“I can’t believe how screwed up things are – I’m just running from one disaster to another and don’t have time to ever get ahead!”

I hear this from people fairly often, and it’s one of the barriers people have to coaching.  If you’re fighting fires all the time, then you’re making the problem worse by spending time with a coach.  After all, there’s only 24 hours in a day.

To be honest, that’s the math of scarcity, of win-lose.  There ARE alternatives.

A simple example:  You spend half an hour today fixing a problem.  Tomorrow, you find out that didn’t work, and you spend another half hour undoing what you did today.

If you could spend 5 minutes just thinking through it, that might just save the hour you just wasted.  No, it doesn’t always work that way.  But if it works that way even 10% of the time, you’re still ahead.

Another example:  You invest a day fixing a problem.  If you could have done an hour of investigation to find out if there’s a less expensive way – an industry best practice, a solution from a partner – then you can potentially save a lot of work.  Plus, sometimes your “fix” needs additional work, where someone else’s proven solution might not.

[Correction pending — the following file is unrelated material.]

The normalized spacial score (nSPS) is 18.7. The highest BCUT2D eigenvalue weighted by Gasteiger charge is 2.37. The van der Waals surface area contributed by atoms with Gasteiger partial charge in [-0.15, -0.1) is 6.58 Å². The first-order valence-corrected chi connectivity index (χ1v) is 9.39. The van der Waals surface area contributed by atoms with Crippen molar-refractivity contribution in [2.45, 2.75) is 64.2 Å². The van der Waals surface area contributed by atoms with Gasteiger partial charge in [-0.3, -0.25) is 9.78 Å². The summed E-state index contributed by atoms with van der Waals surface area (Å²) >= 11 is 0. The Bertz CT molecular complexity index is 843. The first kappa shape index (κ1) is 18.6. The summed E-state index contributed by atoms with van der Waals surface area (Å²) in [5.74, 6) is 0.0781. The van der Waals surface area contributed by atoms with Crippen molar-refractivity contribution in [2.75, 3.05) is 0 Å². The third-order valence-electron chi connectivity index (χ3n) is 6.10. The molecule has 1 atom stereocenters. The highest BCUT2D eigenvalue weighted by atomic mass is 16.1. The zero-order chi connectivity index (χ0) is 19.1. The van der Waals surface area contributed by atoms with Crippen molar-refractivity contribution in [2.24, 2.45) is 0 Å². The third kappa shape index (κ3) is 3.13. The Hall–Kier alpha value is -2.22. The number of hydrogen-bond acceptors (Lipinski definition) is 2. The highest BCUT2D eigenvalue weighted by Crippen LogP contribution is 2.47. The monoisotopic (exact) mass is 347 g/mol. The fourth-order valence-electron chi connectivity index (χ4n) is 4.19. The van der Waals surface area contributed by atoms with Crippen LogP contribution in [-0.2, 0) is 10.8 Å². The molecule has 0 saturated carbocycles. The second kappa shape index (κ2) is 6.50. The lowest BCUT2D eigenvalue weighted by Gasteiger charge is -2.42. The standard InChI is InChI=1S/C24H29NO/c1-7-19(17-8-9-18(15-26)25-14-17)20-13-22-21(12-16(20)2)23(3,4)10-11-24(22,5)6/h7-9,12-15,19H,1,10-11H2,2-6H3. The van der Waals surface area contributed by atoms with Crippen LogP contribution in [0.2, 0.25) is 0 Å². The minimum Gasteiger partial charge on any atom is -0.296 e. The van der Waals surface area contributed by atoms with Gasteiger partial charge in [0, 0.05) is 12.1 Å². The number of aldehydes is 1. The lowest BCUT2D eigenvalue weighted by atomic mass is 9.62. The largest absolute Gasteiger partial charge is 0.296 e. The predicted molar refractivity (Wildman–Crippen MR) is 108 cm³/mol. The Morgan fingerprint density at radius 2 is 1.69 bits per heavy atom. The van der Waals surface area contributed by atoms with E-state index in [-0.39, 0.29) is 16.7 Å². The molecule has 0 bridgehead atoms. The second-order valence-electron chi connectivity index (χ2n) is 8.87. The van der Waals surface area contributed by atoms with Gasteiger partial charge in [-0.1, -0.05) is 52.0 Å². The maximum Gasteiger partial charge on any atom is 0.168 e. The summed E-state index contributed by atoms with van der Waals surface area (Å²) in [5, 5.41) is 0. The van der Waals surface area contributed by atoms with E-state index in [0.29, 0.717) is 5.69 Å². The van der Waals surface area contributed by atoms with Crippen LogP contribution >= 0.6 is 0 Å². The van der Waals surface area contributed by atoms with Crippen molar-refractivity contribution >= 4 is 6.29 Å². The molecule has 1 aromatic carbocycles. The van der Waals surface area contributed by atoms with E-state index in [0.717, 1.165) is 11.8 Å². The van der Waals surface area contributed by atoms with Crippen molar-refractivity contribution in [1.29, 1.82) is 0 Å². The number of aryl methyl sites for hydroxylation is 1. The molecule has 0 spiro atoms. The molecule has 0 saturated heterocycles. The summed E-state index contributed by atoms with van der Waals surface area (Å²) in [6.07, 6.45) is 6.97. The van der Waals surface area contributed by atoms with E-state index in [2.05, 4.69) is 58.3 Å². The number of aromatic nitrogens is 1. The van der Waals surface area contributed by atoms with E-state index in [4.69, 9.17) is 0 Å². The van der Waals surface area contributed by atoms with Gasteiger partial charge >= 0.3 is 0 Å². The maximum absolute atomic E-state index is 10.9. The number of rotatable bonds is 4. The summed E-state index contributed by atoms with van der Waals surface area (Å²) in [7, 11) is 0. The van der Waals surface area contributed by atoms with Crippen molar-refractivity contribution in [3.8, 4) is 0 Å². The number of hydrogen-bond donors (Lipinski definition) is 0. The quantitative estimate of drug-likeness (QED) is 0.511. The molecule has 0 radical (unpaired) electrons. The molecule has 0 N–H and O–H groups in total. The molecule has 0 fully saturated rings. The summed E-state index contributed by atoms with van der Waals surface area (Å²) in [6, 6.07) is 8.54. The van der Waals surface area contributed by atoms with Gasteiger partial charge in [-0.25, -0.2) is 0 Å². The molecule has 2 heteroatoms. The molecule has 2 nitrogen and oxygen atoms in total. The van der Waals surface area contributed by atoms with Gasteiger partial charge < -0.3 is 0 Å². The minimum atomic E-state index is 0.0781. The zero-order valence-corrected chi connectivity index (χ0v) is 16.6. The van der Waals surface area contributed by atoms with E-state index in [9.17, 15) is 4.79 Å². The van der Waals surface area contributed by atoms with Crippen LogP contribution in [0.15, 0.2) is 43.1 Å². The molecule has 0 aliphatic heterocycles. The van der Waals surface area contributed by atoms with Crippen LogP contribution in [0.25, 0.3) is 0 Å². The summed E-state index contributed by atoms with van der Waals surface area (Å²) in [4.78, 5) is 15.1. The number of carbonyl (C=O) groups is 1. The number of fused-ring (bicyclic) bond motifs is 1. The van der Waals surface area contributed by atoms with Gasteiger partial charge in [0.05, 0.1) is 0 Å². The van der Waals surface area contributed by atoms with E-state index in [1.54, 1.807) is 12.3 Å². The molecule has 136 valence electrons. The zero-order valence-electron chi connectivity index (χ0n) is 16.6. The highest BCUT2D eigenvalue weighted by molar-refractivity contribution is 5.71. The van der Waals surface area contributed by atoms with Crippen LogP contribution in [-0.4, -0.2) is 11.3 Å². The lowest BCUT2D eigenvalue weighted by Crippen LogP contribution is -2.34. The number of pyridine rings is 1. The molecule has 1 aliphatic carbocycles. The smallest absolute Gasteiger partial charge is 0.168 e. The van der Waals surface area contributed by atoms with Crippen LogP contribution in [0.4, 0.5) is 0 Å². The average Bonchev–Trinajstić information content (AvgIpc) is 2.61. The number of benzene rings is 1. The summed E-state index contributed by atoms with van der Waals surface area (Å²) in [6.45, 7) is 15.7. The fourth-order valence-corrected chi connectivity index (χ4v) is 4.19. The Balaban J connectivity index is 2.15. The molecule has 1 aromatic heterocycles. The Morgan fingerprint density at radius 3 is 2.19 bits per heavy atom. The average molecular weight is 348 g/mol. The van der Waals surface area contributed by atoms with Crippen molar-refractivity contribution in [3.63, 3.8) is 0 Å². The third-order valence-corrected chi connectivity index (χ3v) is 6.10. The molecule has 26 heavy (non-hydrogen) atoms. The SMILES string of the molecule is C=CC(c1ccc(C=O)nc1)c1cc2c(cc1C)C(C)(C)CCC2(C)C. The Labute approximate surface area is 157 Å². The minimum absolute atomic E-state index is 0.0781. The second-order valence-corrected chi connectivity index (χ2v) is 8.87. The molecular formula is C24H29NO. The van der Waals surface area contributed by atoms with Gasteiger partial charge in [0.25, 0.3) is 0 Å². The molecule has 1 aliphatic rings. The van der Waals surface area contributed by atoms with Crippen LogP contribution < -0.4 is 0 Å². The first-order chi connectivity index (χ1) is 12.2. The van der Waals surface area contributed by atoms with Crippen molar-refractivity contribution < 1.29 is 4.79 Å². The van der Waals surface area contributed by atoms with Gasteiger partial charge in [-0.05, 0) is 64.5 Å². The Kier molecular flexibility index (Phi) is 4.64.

That’s how a coach helps give you your time back.  By replacing frantic action with thoughtful consideration.

But sometimes it works the other way, too.  Sometimes people get stuck in loops of endless analysis, never quite getting to making a decision and taking action.  Oh, they worry a whole lot, but don’t seem to get around to action until something forces their hand.

A coach can be that impetus.  I spend half an hour with my client, and at the end, the key question is: “Now what ACTION are you going to take?”  If she says that the action is to go off and ponder and think, maybe I’ll point out that she isn’t yet getting the value out of our discussion.  Not until she DOES something.

But I do that in a gentle way, which is why I tend to work with people over the long term.  I need to adopt a style which will best suit what they’re trying to achieve.  Yes, I can play that role of the strict accountability partner.  Or the person who will adapt to my client’s pace, then push them just a little bit faster and further.

You don’t get to a 3 minute mile just by having someone push you incredibly hard on the first day.  You get there by continually pushing yourself faster, incrementally, day by day.